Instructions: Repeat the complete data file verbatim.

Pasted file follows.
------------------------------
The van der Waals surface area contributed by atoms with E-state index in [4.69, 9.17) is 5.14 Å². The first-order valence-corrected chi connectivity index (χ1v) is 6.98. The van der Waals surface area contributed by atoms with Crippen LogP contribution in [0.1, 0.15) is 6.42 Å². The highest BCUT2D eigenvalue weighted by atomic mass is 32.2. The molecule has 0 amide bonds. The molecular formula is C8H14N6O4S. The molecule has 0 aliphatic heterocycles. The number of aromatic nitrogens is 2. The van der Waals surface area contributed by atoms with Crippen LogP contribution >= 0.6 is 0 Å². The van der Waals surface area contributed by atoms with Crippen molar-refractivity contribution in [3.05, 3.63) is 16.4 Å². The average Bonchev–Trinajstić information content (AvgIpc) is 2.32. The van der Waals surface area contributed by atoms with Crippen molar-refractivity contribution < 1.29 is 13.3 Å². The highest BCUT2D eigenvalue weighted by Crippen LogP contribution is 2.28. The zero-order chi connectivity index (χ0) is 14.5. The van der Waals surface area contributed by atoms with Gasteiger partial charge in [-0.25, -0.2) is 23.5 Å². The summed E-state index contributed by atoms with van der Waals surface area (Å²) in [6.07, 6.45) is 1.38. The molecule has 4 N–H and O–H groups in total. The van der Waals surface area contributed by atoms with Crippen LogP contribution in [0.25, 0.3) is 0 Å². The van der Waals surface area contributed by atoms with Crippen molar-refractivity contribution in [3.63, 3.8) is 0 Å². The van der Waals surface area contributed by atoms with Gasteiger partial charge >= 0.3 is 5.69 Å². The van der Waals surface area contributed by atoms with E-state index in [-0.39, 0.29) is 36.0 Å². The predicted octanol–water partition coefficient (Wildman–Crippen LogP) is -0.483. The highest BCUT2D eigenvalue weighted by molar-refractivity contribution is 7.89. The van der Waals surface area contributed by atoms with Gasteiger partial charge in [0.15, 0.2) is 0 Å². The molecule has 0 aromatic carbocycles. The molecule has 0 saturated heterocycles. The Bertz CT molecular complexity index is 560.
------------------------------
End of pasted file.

The van der Waals surface area contributed by atoms with E-state index in [4.69, 9.17) is 5.14 Å². The first-order valence-corrected chi connectivity index (χ1v) is 6.98. The van der Waals surface area contributed by atoms with Crippen LogP contribution in [0.1, 0.15) is 6.42 Å². The highest BCUT2D eigenvalue weighted by atomic mass is 32.2. The molecule has 0 amide bonds. The molecular formula is C8H14N6O4S. The molecule has 0 aliphatic heterocycles. The number of aromatic nitrogens is 2. The van der Waals surface area contributed by atoms with Crippen LogP contribution >= 0.6 is 0 Å². The van der Waals surface area contributed by atoms with Crippen molar-refractivity contribution in [3.05, 3.63) is 16.4 Å². The average Bonchev–Trinajstić information content (AvgIpc) is 2.32. The van der Waals surface area contributed by atoms with Crippen molar-refractivity contribution < 1.29 is 13.3 Å². The highest BCUT2D eigenvalue weighted by Crippen LogP contribution is 2.28. The zero-order chi connectivity index (χ0) is 14.5. The van der Waals surface area contributed by atoms with Gasteiger partial charge in [-0.25, -0.2) is 23.5 Å². The summed E-state index contributed by atoms with van der Waals surface area (Å²) in [6.07, 6.45) is 1.38. The molecule has 4 N–H and O–H groups in total. The van der Waals surface area contributed by atoms with Crippen LogP contribution in [0.25, 0.3) is 0 Å². The van der Waals surface area contributed by atoms with Crippen molar-refractivity contribution in [3.63, 3.8) is 0 Å². The van der Waals surface area contributed by atoms with Gasteiger partial charge >= 0.3 is 5.69 Å². The van der Waals surface area contributed by atoms with E-state index in [-0.39, 0.29) is 36.0 Å². The predicted octanol–water partition coefficient (Wildman–Crippen LogP) is -0.483. The highest BCUT2D eigenvalue weighted by molar-refractivity contribution is 7.89. The van der Waals surface area contributed by atoms with Gasteiger partial charge in [0.15, 0.2) is 0 Å². The molecule has 0 aromatic carbocycles. The molecule has 0 saturated heterocycles. The Bertz CT molecular complexity index is 560.